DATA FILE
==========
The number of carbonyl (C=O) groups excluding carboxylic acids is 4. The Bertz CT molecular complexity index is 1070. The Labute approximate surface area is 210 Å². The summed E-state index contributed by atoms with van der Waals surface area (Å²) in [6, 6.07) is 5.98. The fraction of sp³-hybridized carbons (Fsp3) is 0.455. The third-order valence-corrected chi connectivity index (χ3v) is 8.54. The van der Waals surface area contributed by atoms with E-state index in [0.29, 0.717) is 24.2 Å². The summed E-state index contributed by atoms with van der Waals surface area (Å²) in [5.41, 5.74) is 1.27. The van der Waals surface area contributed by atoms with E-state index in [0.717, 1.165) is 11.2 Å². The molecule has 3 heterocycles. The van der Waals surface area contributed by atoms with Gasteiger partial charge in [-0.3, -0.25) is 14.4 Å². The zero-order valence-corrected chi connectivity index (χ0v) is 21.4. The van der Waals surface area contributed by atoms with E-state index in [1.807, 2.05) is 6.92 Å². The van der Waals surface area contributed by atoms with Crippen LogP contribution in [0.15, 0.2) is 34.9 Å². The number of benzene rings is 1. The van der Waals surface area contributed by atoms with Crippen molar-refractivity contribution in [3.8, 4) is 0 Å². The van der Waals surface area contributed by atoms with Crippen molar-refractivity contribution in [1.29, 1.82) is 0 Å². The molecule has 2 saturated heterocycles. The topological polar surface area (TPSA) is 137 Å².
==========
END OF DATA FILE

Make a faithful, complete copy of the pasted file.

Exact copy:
The number of carbonyl (C=O) groups excluding carboxylic acids is 4. The Bertz CT molecular complexity index is 1070. The Labute approximate surface area is 210 Å². The summed E-state index contributed by atoms with van der Waals surface area (Å²) in [6, 6.07) is 5.98. The fraction of sp³-hybridized carbons (Fsp3) is 0.455. The third-order valence-corrected chi connectivity index (χ3v) is 8.54. The van der Waals surface area contributed by atoms with E-state index in [0.29, 0.717) is 24.2 Å². The summed E-state index contributed by atoms with van der Waals surface area (Å²) in [5.41, 5.74) is 1.27. The van der Waals surface area contributed by atoms with E-state index in [0.717, 1.165) is 11.2 Å². The molecule has 3 heterocycles. The van der Waals surface area contributed by atoms with Gasteiger partial charge in [-0.3, -0.25) is 14.4 Å². The zero-order valence-corrected chi connectivity index (χ0v) is 21.4. The van der Waals surface area contributed by atoms with E-state index in [1.807, 2.05) is 6.92 Å². The van der Waals surface area contributed by atoms with Crippen LogP contribution in [0.15, 0.2) is 34.9 Å². The number of benzene rings is 1. The van der Waals surface area contributed by atoms with Crippen molar-refractivity contribution in [3.8, 4) is 0 Å². The van der Waals surface area contributed by atoms with Crippen molar-refractivity contribution in [1.29, 1.82) is 0 Å². The molecule has 2 saturated heterocycles. The topological polar surface area (TPSA) is 137 Å².